numpy.loadtxt() in Python


The Python numpy.loadtxt() function loads data from text file. In this text file each row must have same number of values.

Basic Syntax

Following is the basic syntax for numpy.loadtxt() function in Python:

numpy.loadtxt(name, dtype=’float’, comments=’#’, delimiter=None, converters=None, skiprows=0, usecols=None, unpack=False, ndmin=0, encoding=’bytes’)

And the parameters are:

Parameter Description
name This can be file, filename or generator to read. If generators are there then they should return byte string for Python 3k. If Extension of the file is .gz or .bz2 then the file is first decompressed.
dtype [default = float, OPTIONAL]. This is the data type of resulting array.
comments [default = ‘#’, OPTIONAL]. Charactors to indicate start of comment.
delimeter [default = None, OPTIONAL]. The string used to separate values.
converters [default = None, OPTIONAL]. A dictionary mapping column number to a function that will convert column string into desired value.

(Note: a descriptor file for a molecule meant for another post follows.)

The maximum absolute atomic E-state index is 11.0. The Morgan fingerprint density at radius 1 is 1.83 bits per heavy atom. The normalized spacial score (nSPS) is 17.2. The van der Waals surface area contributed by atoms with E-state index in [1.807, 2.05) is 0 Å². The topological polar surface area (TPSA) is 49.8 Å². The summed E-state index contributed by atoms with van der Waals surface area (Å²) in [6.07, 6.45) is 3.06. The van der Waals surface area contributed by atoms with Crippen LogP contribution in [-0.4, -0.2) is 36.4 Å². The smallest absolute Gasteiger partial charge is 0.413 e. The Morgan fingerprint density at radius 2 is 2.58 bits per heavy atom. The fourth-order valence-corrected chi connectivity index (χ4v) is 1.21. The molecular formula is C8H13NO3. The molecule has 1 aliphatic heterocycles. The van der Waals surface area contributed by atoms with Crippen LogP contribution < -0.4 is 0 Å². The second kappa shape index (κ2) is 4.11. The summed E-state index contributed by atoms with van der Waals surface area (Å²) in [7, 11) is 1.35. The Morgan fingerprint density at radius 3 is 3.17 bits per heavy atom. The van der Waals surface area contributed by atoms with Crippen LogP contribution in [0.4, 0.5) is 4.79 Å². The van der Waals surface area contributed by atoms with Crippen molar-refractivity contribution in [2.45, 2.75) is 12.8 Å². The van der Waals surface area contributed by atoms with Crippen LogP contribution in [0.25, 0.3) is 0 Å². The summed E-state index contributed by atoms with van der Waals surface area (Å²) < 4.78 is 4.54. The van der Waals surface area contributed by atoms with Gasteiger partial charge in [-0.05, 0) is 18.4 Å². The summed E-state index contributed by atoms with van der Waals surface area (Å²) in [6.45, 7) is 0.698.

skiprows [default = 0, OPTIONAL]. Skip the first skiprow lines
usecols [default = None, OPTIONAL]. Columns to read starts with 0. if usecols= (1,5,7) then it will extract 2nd, 6th and 8th column.

 

Return Value

This function loads data from a text file.

Examples

Following are the examples:

Example 1

# Python program for illustration of loadtxt() function 
import numpy as np

# StringIO which behaves like file object 
from io import StringIO 

demostring = StringIO("10 20 30 \n40 50 60") 
result = np.loadtxt(demostring) 

print(result)  

The output for the above program is as given below:

[[ 10. 20. 30.]
[ 40. 50. 60.]]

Example 2

# Python program for illustration of loadtxt() function 
import numpy as np

# StringIO which behaves like file object 
from io import StringIO 
  
demostring = StringIO("10, 20, 30, 40\n50, 60, 70, 80") 
v, x, y, z = np.loadtxt(demostring, delimiter =', ', usecols =(0, 1, 2, 3),  
                                                unpack = True) 
  
print("v is: ", v)   
print("x is: ", x) 
print("y is: ", y) 
print("z is: ", z) 

The output for the above program is as given below:

z is: [ 10. 50.]
x is: [ 20. 60.]
y is: [ 30. 70.]
z is: [ 40. 80.]